Jean-François Millet, (born
October 4, 1814, Gruchy, near Gréville, France—died January
20, 1875, Barbizon), French painter renowned for his peasant
Millet spent his youth
working on the land, but by the age of 19 he was studying
art in Cherbourg. In 1837 he arrived in Paris and eventually
enrolled in the studio of Paul Delaroche, where he seems to
have remained until 1839.
After the rejection of one
of his entries for the Salon of 1840, Millet returned to
Cherbourg, where he remained during most of 1841, painting
portraits. He achieved his first success in 1844 with The
Milkmaid and a large pastel, The Riding Lesson, that has a
sensual character typical of a large part of his production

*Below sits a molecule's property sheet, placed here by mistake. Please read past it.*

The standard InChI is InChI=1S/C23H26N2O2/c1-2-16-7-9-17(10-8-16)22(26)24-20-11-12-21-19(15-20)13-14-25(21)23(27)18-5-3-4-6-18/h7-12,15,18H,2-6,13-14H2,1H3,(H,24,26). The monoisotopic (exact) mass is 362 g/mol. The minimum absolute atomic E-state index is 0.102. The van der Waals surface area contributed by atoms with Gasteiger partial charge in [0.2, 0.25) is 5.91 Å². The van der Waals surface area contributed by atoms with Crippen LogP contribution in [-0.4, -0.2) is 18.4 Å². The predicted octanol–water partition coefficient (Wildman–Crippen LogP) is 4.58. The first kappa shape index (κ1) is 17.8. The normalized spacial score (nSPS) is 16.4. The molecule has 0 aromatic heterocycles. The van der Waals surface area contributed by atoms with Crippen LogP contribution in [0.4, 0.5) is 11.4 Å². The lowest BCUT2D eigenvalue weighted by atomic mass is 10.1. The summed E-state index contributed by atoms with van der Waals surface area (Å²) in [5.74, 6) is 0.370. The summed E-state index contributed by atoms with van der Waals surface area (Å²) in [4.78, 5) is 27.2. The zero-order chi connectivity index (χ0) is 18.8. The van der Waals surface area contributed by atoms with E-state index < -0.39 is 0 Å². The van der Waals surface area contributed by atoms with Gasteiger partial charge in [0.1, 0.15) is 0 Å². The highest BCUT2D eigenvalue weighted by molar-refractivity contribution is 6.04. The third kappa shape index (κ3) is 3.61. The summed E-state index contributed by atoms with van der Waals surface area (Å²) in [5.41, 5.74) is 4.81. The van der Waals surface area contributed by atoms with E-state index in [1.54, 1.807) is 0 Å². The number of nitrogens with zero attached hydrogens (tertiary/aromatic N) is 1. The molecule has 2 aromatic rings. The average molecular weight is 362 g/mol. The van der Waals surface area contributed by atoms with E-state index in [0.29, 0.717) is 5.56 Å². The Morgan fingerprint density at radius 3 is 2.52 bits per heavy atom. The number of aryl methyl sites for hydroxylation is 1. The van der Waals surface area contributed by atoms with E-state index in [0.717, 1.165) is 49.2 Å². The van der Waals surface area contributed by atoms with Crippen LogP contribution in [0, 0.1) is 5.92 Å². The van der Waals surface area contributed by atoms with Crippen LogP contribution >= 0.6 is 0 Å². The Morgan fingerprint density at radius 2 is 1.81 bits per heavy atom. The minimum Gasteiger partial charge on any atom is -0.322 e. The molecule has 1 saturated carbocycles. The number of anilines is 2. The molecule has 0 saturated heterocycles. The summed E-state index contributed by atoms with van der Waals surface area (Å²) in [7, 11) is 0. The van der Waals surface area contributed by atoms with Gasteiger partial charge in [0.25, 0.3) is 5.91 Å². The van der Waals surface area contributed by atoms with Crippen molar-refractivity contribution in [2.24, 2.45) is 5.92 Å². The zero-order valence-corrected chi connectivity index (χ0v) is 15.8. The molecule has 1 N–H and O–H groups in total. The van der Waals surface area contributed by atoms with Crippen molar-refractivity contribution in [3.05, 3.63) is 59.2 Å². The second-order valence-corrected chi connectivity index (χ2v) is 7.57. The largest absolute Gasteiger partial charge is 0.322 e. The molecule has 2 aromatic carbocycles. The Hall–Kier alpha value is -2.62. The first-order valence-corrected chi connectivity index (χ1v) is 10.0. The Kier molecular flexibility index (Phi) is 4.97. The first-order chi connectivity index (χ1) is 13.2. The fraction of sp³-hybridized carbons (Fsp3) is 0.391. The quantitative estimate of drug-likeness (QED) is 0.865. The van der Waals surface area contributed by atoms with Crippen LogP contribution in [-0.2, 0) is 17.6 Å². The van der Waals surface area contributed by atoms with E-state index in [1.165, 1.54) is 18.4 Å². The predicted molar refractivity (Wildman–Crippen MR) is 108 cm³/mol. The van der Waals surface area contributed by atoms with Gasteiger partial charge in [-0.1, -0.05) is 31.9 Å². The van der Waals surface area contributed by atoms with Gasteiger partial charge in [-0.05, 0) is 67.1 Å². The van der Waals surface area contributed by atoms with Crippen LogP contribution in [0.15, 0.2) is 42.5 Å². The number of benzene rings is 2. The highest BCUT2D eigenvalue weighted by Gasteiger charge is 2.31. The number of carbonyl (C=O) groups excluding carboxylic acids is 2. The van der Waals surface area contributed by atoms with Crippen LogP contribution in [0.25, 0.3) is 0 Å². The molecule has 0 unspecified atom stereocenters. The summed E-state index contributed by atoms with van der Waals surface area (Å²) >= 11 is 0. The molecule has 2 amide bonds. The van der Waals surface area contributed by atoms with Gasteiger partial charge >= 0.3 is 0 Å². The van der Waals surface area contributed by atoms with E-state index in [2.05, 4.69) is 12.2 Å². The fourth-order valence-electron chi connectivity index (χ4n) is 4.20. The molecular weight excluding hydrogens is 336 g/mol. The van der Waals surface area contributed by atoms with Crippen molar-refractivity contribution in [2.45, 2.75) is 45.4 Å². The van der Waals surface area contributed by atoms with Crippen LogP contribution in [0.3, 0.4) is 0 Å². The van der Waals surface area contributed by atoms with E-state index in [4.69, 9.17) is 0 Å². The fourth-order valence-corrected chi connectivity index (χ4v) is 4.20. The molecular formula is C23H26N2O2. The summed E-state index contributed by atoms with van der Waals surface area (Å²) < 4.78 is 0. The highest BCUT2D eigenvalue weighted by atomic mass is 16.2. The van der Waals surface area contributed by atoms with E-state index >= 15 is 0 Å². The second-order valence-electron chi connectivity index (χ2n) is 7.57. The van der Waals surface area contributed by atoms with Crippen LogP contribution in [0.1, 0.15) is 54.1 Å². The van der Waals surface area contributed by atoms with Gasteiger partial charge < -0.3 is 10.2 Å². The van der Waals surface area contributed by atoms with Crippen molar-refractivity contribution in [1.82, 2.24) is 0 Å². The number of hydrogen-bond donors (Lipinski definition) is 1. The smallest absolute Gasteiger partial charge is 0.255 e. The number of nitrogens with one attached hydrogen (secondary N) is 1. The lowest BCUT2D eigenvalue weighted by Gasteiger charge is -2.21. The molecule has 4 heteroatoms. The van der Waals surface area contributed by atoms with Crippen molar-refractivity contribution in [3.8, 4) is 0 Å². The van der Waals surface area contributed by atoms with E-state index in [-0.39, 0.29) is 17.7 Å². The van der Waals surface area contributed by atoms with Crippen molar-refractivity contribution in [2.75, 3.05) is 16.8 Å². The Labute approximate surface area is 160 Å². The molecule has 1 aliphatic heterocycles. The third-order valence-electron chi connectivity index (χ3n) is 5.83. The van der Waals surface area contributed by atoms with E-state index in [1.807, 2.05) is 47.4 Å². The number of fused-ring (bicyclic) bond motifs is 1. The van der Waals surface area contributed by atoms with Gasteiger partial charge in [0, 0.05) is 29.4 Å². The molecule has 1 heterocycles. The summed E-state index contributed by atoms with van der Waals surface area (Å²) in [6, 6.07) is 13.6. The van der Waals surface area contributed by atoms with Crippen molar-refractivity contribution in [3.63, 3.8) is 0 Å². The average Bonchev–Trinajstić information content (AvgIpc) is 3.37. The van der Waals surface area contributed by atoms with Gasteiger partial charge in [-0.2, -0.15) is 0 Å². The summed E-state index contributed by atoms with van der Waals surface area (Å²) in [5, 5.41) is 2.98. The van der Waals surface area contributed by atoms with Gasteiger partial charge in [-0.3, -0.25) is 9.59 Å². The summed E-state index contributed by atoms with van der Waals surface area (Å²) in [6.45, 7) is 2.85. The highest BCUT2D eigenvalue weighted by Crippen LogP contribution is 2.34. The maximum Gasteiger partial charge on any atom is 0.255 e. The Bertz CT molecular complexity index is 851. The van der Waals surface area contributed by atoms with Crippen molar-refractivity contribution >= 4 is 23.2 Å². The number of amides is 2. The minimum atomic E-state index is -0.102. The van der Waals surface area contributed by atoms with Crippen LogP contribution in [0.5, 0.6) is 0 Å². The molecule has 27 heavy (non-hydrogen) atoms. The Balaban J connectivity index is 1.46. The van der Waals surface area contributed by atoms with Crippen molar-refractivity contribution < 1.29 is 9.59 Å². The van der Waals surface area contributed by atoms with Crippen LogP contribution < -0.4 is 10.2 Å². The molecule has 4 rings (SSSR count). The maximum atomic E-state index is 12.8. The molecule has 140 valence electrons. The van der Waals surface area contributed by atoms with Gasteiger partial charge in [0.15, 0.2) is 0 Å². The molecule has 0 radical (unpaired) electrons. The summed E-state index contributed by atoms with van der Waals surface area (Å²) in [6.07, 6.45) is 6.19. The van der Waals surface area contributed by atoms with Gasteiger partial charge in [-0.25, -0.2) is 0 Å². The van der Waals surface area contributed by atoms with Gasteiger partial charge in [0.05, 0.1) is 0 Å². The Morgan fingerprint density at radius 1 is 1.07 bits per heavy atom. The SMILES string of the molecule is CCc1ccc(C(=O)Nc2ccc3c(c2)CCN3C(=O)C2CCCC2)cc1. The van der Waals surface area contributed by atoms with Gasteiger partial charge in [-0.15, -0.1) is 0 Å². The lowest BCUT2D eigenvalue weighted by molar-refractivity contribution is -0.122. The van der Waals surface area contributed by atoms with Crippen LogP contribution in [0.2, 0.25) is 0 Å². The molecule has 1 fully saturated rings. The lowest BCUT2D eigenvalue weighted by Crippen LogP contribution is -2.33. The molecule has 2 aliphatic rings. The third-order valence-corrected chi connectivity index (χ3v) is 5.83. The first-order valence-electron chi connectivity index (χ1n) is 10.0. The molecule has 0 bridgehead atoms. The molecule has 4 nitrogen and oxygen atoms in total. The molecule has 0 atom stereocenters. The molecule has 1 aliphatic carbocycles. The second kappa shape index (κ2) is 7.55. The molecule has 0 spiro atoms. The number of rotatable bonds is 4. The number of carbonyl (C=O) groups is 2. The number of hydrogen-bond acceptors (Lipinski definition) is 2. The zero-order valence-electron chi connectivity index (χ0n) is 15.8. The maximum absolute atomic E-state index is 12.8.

during the 1840s.
The peasant subjects, which
from the early 1850s were to be Millet’s principal concern,
made their first important appearance at the Salon of 1848
with The Winnower, later destroyed by fire. In 1849, after a
period of great hardship, Millet left Paris to settle in
Barbizon, a small hamlet in the forest of Fontainebleau. He
continued to exhibit paintings of peasants, and, as a
result, periodically faced the charge of being a socialist.
Letters of the period defending Millet’s position underline
the fundamentally classical nature of his approach to
By the mid-1860s, Millet’s
work was beginning to be in demand; official recognition
came in 1868, after nine major paintings had been shown at
the exposition of 1867. Important collections of Millet’s
pictures are to be found in the Museum of Fine Arts, Boston,
and in the Louvre.